Smoking Pot Raises Psychosis Risk in Youths

Smoking pot increases psychosis risk in young people, especially among those who are already vulnerable to psychosis.

That’s the conclusion of a study of more than 2,400 German teens and young adults aged 14-24.

Participants’ substance use and psychosis symptoms were tracked for about four years. Psychologists interviewed participants at the study’s beginning and end.

The research was conducted by experts from Maastricht University in the Netherlands, including Jim van Os, a professor in the university’s psychiatry and neuropsychology department. Their study appears in today’s edition of BMJ Online First.

At the study’s start, 13 percent said they had smoked marijuana at least five times. Four years later, about 17 percent of all participants had had at least one psychotic symptom.

Psychotic symptoms include hallucinations, such as seeing or hearing things that aren’t really there, and delusions, which are false beliefs that do not go away with logical or accurate information. Other possible psychotic symptoms are incoherent speech, confused thinking, and strange behavior. The most common psychotic disorder is schizophrenia.

Pot smokers were more likely to have psychotic symptoms than those who didn’t smoke pot. The more pot that participants smoked, the greater their chance of having at least one psychotic symptom. The risk held after screening out other influences including alcohol and other drugs.

Pot had “a much stronger effect” on psychotically predisposed participants, say the researchers. People who have a family member with psychotic symptoms are more likely to suffer similar symptoms themselves.

It’s not the first time that marijuana has been linked to psychosis. But until now, no one knew which came first -- the psychosis or the pot use. Were participants using pot to soothe their psychological problems?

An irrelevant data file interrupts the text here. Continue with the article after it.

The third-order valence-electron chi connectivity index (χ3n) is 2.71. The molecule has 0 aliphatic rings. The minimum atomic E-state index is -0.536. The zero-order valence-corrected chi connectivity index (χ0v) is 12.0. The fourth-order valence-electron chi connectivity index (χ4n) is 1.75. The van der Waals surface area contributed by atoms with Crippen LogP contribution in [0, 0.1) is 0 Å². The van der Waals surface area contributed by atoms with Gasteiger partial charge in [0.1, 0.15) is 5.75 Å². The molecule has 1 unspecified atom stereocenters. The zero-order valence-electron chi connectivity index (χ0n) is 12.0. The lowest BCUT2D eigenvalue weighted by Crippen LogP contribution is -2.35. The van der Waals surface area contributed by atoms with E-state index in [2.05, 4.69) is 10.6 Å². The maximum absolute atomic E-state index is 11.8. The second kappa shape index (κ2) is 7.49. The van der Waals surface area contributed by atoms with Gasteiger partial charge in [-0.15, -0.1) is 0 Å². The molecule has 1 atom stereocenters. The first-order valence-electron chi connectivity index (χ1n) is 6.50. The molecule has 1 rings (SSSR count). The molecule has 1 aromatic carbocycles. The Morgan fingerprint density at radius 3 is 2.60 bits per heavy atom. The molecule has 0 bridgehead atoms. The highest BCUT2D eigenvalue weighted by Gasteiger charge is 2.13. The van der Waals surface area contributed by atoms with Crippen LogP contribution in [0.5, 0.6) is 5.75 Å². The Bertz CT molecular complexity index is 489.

Probably not, say the researchers. Psychotic predisposition wasn’t a good predictor of future pot use, they note.

Youth may be a particularly risky time for pot use.

Puberty is “a vulnerable period” for pot’s negative effects, say the researchers, citing studies of lab rats. Pot’s active ingredients may interact with brain chemicals to create negative psychological side effects, they say.

In 2002, a study published in the British Medical Journal linked frequent marijuana use at a young age – more than 50 times -- to an increase in schizophrenia later in life. Similar to the current study, this previous research showed that the more pot people smoked, the more likely they were to suffer psychosis.

Another study published in the same issue showed that daily pot smoking as a teen increased the risk of depression as an adult. When that study was released in 2004, researcher Louise Arseneault, PhD, told WebMD that their research suggested that there is a direct causal link between pot smoking and psychological problems that cannot be explained by tendency toward mental illness.

By Miranda Hitti, reviewed by Michael W. Smith, MD

SOURCES: Henquet, C., BMJ Online First, Dec. 1, 2004. News release, BMJ Online First. WebMD Medical Reference provided in collaboration with The Cleveland Clinic: "Psychotic Disorders." WebMD Medical News: "Pot May Cause Depression, Schizophrenia."